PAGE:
Reflecting on Urban, 5 Years Later

Lindsay Welch (Urban Class of 2011), Guest Writer

It has been 5 years since I received my Urban School diploma, as I proudly shook Charlotte’s hand onstage at Stern Grove. I remember little about that day, other than the sundress I wore, the bouquets of flowers I received, and the pictures I took with my friends.

When I was in high school, I told myself I would remember every fresh experience. Being a teenager feels monumental. As we leave childhood, we start to value privacy, shutting ourselves in our bedrooms to listen to forbidden music or write bad poetry. We are suddenly possessive of our memories, as if we must preserve them for examination later in life. Someday we will need them, when we struggle to remember the moment we became truly ourselves.

Today, as a college graduate living in Boston, I remember few details about my years at Urban. I cannot recall every novel I read in English classes, or every conversation with my friends in the Old Library. I have long since forgotten the name of the character I played in the spring musical, and the essays I labored over late into the night. What I remember are the things that endure, within and around me.

At Urban, I became a writer and an educator, and I remain both today. F. Scott Fitzgerald’s short stories and Faulkner’s The Sound and the Fury, works I first read at Urban, remain central to how I define “great writing.” My experience poring over Abraham Lincoln’s speeches in LeRoy’s Civil War class influenced my decision to become a history major in college. Today, as I continue to write every chance I get, these adolescent encounters with beautiful literature and rhetoric still inspire me.

As part of a Project class at Urban, I tutored students at 826 Valencia, a wonderful nonprofit organization in San Francisco’s Mission District. 826’s aim to help underserved students develop their writing skills deeply resonated with me, and I committed myself to working in education. Throughout college and as a recent graduate, I have gone on to tutor and mentor students in New England. I still see excellent writing instruction for all as an integral part of achieving equality in education.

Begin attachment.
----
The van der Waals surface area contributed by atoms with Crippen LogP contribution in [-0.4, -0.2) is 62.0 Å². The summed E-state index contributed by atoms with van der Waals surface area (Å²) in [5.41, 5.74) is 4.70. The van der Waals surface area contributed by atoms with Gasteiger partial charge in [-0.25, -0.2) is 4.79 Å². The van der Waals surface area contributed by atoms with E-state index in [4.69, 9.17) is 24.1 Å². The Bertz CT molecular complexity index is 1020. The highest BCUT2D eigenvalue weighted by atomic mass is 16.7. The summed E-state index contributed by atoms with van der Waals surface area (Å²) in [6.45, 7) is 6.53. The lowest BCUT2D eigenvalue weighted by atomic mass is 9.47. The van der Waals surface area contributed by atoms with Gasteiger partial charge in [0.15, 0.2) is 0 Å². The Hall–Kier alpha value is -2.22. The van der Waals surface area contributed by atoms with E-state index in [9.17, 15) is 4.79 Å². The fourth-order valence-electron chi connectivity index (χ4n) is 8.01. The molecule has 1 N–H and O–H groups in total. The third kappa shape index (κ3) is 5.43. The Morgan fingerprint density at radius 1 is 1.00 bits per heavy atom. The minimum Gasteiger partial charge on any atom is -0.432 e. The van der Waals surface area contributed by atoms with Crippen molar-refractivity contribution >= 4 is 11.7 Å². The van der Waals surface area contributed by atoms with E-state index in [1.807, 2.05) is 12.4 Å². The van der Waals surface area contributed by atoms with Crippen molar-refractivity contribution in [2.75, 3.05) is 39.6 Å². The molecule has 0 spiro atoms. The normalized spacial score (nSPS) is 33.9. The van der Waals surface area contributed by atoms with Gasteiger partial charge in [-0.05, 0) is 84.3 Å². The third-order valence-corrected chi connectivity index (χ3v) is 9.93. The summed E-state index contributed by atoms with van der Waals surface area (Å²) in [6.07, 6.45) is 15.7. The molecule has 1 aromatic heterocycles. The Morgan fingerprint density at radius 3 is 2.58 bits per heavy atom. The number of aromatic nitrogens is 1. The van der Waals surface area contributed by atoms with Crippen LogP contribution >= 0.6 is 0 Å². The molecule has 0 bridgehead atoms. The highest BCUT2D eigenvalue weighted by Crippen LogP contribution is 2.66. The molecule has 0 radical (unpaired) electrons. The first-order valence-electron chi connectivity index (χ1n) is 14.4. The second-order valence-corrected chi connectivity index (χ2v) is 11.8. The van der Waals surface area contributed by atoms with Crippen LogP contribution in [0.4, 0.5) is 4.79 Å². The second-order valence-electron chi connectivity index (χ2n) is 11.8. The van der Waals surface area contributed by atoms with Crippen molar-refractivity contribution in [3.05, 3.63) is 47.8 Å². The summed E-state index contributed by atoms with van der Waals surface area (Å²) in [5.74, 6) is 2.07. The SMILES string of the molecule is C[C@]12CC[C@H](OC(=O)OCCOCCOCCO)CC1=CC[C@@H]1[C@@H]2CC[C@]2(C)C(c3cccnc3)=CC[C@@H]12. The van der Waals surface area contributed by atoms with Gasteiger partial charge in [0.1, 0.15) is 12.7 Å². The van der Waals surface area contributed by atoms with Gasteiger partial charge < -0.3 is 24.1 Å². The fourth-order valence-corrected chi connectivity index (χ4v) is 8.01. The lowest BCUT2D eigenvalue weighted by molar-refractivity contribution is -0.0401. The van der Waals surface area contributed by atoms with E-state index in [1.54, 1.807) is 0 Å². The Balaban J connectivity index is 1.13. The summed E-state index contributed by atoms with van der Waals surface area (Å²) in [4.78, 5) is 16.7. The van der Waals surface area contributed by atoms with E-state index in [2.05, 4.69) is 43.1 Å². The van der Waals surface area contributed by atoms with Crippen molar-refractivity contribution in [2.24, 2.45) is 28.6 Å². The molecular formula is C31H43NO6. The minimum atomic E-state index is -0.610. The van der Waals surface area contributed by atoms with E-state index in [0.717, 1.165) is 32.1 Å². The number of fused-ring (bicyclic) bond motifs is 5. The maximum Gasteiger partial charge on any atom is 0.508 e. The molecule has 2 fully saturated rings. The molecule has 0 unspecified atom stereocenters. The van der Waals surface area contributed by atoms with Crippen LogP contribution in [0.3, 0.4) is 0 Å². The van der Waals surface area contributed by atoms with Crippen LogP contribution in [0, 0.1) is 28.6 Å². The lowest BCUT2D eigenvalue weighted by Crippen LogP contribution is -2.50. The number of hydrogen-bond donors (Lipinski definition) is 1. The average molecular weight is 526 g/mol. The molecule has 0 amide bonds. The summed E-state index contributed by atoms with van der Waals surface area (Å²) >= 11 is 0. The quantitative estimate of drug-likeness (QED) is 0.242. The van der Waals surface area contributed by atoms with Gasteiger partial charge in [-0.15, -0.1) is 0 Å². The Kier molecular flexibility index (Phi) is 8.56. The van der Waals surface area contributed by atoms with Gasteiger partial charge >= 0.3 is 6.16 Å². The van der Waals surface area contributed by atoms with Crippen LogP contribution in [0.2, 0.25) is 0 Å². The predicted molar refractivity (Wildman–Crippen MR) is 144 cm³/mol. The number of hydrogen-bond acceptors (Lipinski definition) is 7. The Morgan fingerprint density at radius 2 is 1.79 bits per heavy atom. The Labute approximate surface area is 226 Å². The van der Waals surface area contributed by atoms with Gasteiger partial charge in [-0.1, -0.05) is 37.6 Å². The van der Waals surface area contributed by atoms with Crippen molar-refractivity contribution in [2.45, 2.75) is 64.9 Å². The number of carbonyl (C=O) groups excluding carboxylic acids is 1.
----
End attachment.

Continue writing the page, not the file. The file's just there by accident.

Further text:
In high school, I often thought about what I would remember. Today, I realize that we do not curate our memories. We only choose the parts of our past that will define us. Our country is obsessed with adolescence. Films like The Breakfast Club, Fast Times at Ridgemont High, and Mean Girls teach us that we will always be a version of who we were in high school. As teenagers, we believe we will look back on our triumphs with nostalgia, as if the touchdown that won the big game (or a solo in the Urban Jazz Concert) will remain a highlight of our lives. Similarly, we agonize over every bad grade or romantic rejection, when these mishaps will soon be forgotten.

I am only 23, and I am not wise. I am not sure where I will be living in the next few years, and I do not know the precise shape my career will take. There is only one piece of advice I will give to Urban’s graduating class: seek to transcend the limits of your high school self, but do not forget who you have become in these four years. It will surprise you what you learned at Urban that remains important later in life. Do not reject these things simply because you associate them with your youth, but seek to make them meaningful in new ways.

In a college English class, I re-read The Sound and the Fury, using the same heavily annotated copy I cherished in high school. I laughed as I reviewed the passages I had underlined and the comments I had written in the margins. I made new (and better) observations, recording them in a different color of pen. I realized that although I would never fully make sense of the novel, I somehow craved a “final” interpretation. I longed to be satisfied with my understanding, however incomplete.

But then I thought, how boring. Wouldn’t life be mundane if we tired of the things that perplex us? I remember few details about high school, but I have carried the things with me that matter. These are not moments, or even feelings. As teenagers, we do not discover who are. We stumble upon the ideas we will spend our lives mulling over, the questions we will forever seek to answer.

In high school, college, and even in our 20s, we know little about ourselves and the world around us. What we need are not answers, but questions. We need only the essay prompt, typed in italics at the end of Jonathan’s carefully crafted email. That is purpose. And it is happiness.